The Road is such a bleak and depressing movie to watch and it should be. The world that the father-son characters are put into is as bleak as any I have seen in a movie. The two characters move south and must watch out for cannibals and have to be suspicious of everyone. They search for food and are lucky when they are able to find crumbs on an old diners table. There’s very little happiness to be found in The Road. For a majority of the running time, nothing much happens. A father and son walk through a desolate America in search for coast line and from there, who knows. They have to battle the elements, their hunger and the few survivors they encounter. All they have is each other and a pistol with two bullets in it. The film does have some absolutely devastating scenes; one of which almost brought me to tears and I don’t tear up easily from movies. The Road at a huge effect on me. As I watched this movie, I realized just how nice I have it and that I wouldn’t last a day trying to live the way these characters do. Much like the Proposition, this is a feel bad film. The dread that Hillcoat is able to convey is extremely powerful. But don’t expect it to not ruin your evening.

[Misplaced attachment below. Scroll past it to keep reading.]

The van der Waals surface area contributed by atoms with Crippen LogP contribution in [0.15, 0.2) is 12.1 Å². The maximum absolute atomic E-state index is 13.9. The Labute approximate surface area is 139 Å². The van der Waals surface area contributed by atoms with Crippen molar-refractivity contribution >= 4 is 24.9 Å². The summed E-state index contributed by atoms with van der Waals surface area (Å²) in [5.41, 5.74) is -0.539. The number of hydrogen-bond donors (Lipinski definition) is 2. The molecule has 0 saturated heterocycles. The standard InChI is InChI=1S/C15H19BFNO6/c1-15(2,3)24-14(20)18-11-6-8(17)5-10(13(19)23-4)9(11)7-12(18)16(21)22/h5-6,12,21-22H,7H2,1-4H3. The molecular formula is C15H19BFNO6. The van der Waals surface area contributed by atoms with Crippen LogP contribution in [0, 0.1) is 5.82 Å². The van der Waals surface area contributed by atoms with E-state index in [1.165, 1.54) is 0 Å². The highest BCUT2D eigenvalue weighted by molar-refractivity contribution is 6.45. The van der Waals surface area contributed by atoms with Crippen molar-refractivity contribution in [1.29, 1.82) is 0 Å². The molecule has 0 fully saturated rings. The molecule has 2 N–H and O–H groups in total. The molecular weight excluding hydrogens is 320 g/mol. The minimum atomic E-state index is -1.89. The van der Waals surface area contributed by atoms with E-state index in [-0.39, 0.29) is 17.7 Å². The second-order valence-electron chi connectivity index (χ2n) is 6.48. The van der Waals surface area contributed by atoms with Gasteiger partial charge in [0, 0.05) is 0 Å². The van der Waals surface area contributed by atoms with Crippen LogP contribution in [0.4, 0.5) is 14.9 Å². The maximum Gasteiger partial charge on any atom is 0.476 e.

Number 5. – The Princess And The Frog
This movie is without a doubt one of my favourites even if it is a relatively new one. I prefer 2D animation to 3D and have always thought that Disney did it better when they did it old school. Aside from the throw back to the old animantion style, it was genuinely refreshing to see the heroine of the story (who stereotypically did become a princess at the end, as we all expected) was a well rounded, hard working woman with the independence and drive to actually do something rather than sleep all day in a tower waiting for her happily ever after to come looking for her. I loved all the characters, as well as the music and setting. This film feels like a classic Disney film in every way, but incorporates a new southern twist to an old tale. The animation is really enjoyable and keeps to it’s traditional style and although the story line is predictable, it’s what you expect from a Disney film; a happily ever after.